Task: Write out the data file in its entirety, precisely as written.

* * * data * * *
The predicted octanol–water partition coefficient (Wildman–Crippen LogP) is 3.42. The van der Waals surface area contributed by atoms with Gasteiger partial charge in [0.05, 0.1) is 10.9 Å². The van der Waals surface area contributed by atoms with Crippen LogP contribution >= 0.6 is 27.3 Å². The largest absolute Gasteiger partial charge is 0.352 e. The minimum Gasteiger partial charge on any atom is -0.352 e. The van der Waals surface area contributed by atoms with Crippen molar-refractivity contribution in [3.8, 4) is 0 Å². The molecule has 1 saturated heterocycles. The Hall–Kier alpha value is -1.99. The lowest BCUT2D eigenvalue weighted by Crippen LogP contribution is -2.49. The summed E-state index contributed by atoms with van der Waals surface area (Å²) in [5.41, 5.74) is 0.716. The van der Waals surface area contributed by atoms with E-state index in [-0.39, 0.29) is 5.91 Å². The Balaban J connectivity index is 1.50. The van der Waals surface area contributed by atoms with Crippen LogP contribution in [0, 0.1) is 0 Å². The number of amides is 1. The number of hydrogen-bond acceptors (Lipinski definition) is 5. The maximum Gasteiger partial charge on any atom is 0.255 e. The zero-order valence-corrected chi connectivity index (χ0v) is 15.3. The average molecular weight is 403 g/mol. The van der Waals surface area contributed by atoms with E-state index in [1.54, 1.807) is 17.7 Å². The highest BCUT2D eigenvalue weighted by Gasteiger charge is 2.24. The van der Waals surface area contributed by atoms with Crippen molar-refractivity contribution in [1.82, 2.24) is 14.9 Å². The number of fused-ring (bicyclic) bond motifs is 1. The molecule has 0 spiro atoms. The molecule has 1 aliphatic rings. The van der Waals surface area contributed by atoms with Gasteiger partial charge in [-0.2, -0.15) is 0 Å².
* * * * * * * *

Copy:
The predicted octanol–water partition coefficient (Wildman–Crippen LogP) is 3.42. The van der Waals surface area contributed by atoms with Gasteiger partial charge in [0.05, 0.1) is 10.9 Å². The van der Waals surface area contributed by atoms with Crippen LogP contribution >= 0.6 is 27.3 Å². The largest absolute Gasteiger partial charge is 0.352 e. The minimum Gasteiger partial charge on any atom is -0.352 e. The van der Waals surface area contributed by atoms with Crippen molar-refractivity contribution in [3.8, 4) is 0 Å². The molecule has 1 saturated heterocycles. The Hall–Kier alpha value is -1.99. The lowest BCUT2D eigenvalue weighted by Crippen LogP contribution is -2.49. The summed E-state index contributed by atoms with van der Waals surface area (Å²) in [5.41, 5.74) is 0.716. The van der Waals surface area contributed by atoms with E-state index in [-0.39, 0.29) is 5.91 Å². The Balaban J connectivity index is 1.50. The van der Waals surface area contributed by atoms with Crippen LogP contribution in [0, 0.1) is 0 Å². The number of amides is 1. The number of hydrogen-bond acceptors (Lipinski definition) is 5. The maximum Gasteiger partial charge on any atom is 0.255 e. The zero-order valence-corrected chi connectivity index (χ0v) is 15.3. The average molecular weight is 403 g/mol. The van der Waals surface area contributed by atoms with E-state index in [1.54, 1.807) is 17.7 Å². The highest BCUT2D eigenvalue weighted by Gasteiger charge is 2.24. The van der Waals surface area contributed by atoms with Crippen molar-refractivity contribution in [1.82, 2.24) is 14.9 Å². The number of fused-ring (bicyclic) bond motifs is 1. The molecule has 0 spiro atoms. The molecule has 1 aliphatic rings. The van der Waals surface area contributed by atoms with Gasteiger partial charge in [-0.2, -0.15) is 0 Å².